A number of disorders are caused by aberrant genomic imprinting resulting from unequal contributions of maternal and paternal alleles to the offspring2. Imprinted genes typically function in growth regulation and neurodevelopment, and the corresponding disease phenotypes are due to genetic or epigenetic aberrations in these genes often result in abnormalities of intrauterine growth or post-natal cognition and behavior. These disorders include Beckwith-Wiedemann (BWS), Silver-Russell (SRS), Prader-Willi (PWS) and Angelman syndromes (AS).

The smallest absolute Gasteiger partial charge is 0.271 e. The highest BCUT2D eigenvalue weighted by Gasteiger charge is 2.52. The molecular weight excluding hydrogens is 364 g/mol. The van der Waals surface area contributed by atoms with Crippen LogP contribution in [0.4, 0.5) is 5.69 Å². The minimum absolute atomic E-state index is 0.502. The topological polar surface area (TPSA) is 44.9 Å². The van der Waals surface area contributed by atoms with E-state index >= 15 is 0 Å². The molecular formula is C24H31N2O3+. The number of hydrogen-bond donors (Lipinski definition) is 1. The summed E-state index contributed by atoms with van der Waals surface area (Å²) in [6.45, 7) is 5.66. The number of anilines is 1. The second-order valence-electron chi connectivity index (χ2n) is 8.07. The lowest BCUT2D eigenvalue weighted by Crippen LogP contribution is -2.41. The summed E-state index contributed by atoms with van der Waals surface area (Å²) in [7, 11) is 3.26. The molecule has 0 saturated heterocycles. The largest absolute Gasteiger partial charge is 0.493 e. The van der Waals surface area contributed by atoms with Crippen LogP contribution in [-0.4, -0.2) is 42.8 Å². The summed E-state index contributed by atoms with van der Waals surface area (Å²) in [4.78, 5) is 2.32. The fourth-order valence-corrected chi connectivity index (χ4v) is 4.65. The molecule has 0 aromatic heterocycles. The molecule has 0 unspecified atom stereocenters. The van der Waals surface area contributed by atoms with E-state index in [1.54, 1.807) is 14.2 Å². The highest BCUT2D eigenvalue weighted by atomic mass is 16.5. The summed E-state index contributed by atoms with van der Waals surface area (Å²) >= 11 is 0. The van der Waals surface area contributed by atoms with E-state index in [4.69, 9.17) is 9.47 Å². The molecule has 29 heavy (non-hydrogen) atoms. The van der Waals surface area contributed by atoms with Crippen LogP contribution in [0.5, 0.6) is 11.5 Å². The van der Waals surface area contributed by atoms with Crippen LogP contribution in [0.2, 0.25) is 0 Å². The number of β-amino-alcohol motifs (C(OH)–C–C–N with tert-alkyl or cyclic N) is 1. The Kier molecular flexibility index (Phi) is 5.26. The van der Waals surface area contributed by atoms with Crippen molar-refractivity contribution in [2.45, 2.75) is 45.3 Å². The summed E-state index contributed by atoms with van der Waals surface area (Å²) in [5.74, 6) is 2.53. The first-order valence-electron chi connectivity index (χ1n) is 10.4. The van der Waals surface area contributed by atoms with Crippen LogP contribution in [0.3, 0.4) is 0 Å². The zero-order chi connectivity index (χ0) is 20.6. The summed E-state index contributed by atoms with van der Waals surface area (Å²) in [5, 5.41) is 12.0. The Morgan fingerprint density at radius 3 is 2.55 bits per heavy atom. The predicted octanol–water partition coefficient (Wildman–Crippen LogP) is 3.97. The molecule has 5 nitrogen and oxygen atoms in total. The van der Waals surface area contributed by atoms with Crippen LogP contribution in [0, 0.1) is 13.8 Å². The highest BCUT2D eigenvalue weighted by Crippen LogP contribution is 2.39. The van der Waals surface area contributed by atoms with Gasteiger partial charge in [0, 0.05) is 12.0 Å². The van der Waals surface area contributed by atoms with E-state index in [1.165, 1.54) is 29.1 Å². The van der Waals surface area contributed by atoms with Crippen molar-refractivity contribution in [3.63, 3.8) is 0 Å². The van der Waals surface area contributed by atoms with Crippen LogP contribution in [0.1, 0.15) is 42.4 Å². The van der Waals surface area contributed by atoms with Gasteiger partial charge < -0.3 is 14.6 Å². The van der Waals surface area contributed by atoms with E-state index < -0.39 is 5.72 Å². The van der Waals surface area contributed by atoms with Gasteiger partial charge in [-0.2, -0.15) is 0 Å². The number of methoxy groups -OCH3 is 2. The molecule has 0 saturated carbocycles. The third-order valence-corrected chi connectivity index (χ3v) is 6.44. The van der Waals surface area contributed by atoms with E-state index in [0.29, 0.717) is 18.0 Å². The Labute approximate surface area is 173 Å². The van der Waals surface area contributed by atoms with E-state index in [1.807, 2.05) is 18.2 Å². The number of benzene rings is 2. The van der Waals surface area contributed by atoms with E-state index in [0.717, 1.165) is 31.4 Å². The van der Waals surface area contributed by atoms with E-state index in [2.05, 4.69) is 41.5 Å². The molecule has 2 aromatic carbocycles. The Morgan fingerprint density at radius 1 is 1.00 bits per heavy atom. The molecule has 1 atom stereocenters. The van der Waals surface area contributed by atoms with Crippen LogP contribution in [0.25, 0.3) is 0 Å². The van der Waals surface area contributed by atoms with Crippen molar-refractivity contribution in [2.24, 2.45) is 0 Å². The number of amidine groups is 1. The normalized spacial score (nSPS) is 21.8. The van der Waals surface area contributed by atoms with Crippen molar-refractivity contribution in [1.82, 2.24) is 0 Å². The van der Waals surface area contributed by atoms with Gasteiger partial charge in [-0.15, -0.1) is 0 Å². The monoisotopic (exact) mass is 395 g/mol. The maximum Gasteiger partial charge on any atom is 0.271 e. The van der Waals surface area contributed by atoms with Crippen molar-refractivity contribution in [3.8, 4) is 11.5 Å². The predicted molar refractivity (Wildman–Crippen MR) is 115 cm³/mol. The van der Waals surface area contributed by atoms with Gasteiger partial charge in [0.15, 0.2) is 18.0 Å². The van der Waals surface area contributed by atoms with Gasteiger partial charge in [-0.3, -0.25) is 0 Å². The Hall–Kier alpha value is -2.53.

The molecular and epigenetic causes of Beckwith-Wiedemann syndrome (BWS) have been studied in depth in the Weksberg laboratory (3). This disorder is a rare, often sporadic, heterogeneous congenital overgrowth disorder which has many features including somatic overgrowth, large tongue, abdominal wall defects, ear creases and pits, kidney malformations and neonatal hypoglycemia, as well as in increased risk of embryonal tumours. BWS is caused by epigenomic and/or genomic alterations in the imprinted gene clusters on chromosome band 11p15.5 (4) can be subdivided into two distinct imprinted domains. Most cases of BWS are due to epigenetic lesions: either a gain of CpG methylation at an imprinting control region on the maternal allele of the H19 upstream differentially methylation region (DMR), which silences H19 and activates expression of the growth promoting gene insulin growth factor 2 (IGF2), or a loss of methylation at another imprinting control region of the KCNQ1intronic DMR, which silences the growth suppressor gene CDKN1C plus several nearby maternally expressed genes. Identifying specific molecular defects in imprinting disorders provides important information for patient management and for estimating recurrence risk. Molecular diagnostic testing for abnormal DNA methylation in the relevant imprinted domains can be done for a number of imprinting disorders and is already widely applied in PWS/AS and BWS/SRS. The majority of molecular alterations within imprinting domains can be identified by alterations in DNA methylation in the respective imprinting control regions. A few retrospective studies have shown an increased incidence of epigenetic abnormalities causing both BWS and AS following the use of assisted reproductive technologies (ART). Although the increased relative risk is small for these DNA methylation errors these data highlight the importance of understanding the mechanisms behind genomic imprinting.